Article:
By April Reeves
Anderson Cooper reports on a series by David Gewirtz, author of “How To Save Jobs“. David suggests the following:
From AC360: Next up was a look at grain consumption. Grain has always been an indicator of even the most basic of civilization, so a look at how the middle-classing of developing countries would affect the food supply based on grain usage seemed appropriate.
This time, I used data from the Economic Research Service of the United States Department of Agriculture Production. Worldwide, humans consume about 1.9 billion metric tons of grain each year.
Today, the United States consumes about 287 million metric tons of grain, or about 14.8 percent of the world’s total supply.
China consumes slightly more than we do, at about 406 million metric tons of grain, or about 21 percent of the world’s supply.
India has a lot of starving people, and that shows in its grain use. India consumes only about 196 million metric tons of grain, about 10 percent of the world’s total. You can see India’s ups and downs written in the numbers. Some years, like 1993, their grain consumption went up 5.6 percent. But other years, like 2001, their grain consumption dropped by 4.3 percent. Neither of these are big fluctuations, but it does show some years Indian citizens ate a little more and other years, they ate a little less.
What if they consume grain at the same rate as we do here?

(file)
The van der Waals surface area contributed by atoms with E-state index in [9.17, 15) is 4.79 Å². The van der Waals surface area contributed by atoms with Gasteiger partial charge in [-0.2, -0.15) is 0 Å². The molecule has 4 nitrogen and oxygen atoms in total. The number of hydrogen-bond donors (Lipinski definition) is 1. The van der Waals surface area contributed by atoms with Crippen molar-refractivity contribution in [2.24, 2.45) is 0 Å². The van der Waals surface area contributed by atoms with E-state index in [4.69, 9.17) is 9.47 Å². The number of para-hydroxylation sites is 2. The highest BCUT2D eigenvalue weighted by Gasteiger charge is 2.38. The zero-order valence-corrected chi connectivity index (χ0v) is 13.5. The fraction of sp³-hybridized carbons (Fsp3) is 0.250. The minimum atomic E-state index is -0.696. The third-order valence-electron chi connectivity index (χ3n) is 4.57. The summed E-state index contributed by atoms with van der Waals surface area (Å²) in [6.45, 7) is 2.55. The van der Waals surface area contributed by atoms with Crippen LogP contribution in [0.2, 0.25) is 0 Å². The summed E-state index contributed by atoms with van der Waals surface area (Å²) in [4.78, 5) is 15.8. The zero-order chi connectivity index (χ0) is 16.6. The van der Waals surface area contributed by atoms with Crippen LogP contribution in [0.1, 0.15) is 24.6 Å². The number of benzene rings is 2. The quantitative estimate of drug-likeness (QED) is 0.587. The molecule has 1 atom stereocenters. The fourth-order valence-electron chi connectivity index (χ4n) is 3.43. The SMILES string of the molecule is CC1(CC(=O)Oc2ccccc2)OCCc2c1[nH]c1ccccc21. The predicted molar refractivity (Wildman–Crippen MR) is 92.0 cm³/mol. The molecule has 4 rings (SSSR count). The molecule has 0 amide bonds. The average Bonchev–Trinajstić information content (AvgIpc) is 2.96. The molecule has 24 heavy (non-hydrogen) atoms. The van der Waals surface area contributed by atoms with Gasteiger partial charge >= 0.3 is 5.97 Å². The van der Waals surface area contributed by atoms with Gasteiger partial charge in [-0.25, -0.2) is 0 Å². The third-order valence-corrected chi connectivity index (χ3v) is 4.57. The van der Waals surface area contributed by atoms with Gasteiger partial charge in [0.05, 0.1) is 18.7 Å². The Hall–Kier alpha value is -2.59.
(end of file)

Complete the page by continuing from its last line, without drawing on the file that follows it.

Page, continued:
Posted in American Politics & Food, Biotech Companies, Canadian Politics & Food, Food Security, Monsanto, World Food Politics
Tagged Anderson Cooper 360, April Reeves, Biotech Companies, David Gewirtz, Food Security, Grain consumption, How to save jobs, Monsanto, Small Farmer, Sustainability, USDA, World Hunger
Missouri court asks Bayer to pay $1.5 million damages to farmers
February 08 2010
A federal court jury of St Louis has asked German multinational Bayer CropScience AG to pay about $1.5 million to the farmers in Arkansas and Mississippi for losses sustained when the company conducted an experimental variety of rice in the region.
The company’s experiments infiltrated the farmers’ crops, jury said on Friday.
The verdict was the second against Bayer CropScience. In December2009, a jury had awarded about $ 1.95 million in compensatory damages to Ken Bell of Bell City, and $53,336 to a rice farmer John Hunter of Essex.
The lawsuit is similar to hundreds of cases filed by farmers in Arkansas and few other states claiming that since 2006 their crops were contaminated by a genetically modified strain of rice produced by Bayer Cropscience.
In August 2006, the US Department of Agriculture had admitted that trace amounts of the genetically modified Liberty Link rice were found in US long-grain rice stocks, according to Don Downing, lead attorney for the farmers.
Bayer and Louisiana State University had been testing genetically modified rice, bred to resist a Bayer brand of herbicide, at a school-run facility in Crowley, Louisiana.
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April Reeves: This sets a precedent for future suits, with the exception of the fact that the rice was still in testing stages and without patents. Farmers should have received more compensation: the GE strain will transfer to existing plants.